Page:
At the end of the cul de sac I lowered the bird to the pavement, with a view to leaving it there, but now that I’ve done it and I see its vulnerability, the plan feels like a betrayal. I’ve even given it a name: Milana, after the crow that Uncle Azarías is so devoted to in The Holy Innocents. Milana has her freedom but the bond between them is so strong that she is rarely far away, often dropping down from the open sky to be with Azarías. Momentarily, I fantasise, but my cats would never tolerate it, so there is no option but to leave Milana to her fate.
I walk away. She shuffles along the pavement after me. I walk faster. She takes flight and makes an awkward landing on my head. Once she has settled on to the more comfortable perch of my forearm I take her across the road and into the cemetery. This is where Milana belongs and this is where I lose her that morning.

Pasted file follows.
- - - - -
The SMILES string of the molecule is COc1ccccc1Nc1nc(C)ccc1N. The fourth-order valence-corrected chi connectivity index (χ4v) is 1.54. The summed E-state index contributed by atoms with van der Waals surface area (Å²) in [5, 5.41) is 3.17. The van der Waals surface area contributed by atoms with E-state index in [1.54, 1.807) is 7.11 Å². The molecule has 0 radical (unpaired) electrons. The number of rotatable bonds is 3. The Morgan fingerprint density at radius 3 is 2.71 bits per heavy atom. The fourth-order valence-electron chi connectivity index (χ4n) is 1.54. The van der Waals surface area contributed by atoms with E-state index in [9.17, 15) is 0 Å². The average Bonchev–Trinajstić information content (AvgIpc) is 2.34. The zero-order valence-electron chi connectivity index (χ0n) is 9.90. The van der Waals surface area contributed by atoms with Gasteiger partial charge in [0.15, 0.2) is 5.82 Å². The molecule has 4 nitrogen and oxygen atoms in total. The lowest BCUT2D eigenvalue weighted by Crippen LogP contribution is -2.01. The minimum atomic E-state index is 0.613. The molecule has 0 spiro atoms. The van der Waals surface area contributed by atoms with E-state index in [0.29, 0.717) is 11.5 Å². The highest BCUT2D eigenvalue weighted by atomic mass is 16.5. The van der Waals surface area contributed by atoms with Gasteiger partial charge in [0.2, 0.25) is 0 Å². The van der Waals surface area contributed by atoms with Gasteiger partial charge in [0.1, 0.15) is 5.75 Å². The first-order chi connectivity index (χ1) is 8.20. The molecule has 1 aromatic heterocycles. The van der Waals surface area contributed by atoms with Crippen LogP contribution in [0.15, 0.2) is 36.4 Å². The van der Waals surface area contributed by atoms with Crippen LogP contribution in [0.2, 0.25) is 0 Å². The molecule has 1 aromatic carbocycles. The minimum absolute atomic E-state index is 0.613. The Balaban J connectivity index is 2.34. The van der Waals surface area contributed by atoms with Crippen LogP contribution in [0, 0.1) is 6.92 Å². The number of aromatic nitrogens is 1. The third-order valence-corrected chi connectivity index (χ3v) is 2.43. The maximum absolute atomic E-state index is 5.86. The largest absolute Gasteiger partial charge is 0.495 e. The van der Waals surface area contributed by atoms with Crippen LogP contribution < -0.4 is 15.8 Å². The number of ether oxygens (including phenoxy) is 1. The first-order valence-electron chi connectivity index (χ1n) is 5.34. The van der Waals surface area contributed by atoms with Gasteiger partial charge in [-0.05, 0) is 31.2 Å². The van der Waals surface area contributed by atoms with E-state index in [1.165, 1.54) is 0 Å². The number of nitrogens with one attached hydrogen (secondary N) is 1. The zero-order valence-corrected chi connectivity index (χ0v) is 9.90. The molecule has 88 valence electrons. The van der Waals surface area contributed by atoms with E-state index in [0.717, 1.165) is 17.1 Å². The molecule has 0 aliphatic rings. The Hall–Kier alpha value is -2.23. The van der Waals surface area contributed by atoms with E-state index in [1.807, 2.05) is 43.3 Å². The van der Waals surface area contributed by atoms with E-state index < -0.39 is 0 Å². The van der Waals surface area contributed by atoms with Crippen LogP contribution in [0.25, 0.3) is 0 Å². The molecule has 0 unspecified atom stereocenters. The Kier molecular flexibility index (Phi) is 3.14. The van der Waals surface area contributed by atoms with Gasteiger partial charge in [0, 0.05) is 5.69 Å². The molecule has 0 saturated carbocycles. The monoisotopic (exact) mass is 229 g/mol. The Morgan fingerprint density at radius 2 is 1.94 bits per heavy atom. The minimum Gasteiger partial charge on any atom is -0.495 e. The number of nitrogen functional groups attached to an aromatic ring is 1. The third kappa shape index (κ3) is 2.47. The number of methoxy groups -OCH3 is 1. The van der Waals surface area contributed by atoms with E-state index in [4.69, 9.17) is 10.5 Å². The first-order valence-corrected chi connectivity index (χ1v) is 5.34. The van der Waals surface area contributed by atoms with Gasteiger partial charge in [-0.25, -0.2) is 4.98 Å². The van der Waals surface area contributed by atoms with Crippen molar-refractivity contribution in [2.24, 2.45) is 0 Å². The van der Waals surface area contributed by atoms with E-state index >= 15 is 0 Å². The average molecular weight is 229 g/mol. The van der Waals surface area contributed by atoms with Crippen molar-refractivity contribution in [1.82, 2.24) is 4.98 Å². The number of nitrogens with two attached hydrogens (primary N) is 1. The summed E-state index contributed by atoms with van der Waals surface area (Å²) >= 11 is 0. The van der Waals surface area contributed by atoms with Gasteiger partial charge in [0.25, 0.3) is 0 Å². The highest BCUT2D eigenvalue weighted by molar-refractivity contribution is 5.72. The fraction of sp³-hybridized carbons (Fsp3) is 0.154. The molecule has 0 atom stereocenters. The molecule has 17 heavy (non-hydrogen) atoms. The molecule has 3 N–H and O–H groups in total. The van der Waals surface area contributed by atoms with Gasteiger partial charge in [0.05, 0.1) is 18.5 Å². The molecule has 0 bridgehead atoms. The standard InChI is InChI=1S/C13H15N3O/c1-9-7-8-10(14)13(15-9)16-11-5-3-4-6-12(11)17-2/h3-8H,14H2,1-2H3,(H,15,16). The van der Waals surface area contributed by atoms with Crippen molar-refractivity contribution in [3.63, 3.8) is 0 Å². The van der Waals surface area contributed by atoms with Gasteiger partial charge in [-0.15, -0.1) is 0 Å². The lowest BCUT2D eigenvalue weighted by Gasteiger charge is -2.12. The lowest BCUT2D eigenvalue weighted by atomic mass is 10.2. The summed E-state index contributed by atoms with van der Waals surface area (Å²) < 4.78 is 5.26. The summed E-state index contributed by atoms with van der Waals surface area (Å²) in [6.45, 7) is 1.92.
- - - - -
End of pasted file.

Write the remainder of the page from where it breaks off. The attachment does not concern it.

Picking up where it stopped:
In the days and weeks ahead she tracks me down again and again. I suspect she keeps watch from a vantage point somewhere around my house, which I can’t identify. On seeing me, Milana swoops down to a convenient perch, a garden fence, a rubbish container or, more frequently, a parked car. I offer her my forearm If I’m quick enough, but I rarely am. She lands before I can extend my invitation.
Milana is waiting for me on my return from a two-week holiday in
. When I open the bedroom curtains on my first morning back home, I see her perched on my window sill. Mrs. C tells me later that this is where she’s spent the best part of the last fortnight, disappearing only at night, to roost somewhere safe, I presume. I race out into the street and she’s airborne, drifting down beside me in a sudden flutter of wings. By now I’ve discovered that she delights in having the back of her head rubbed softly with my thumb and forefinger. Her posture relaxes and her eyes close when I give her this much attention. Spain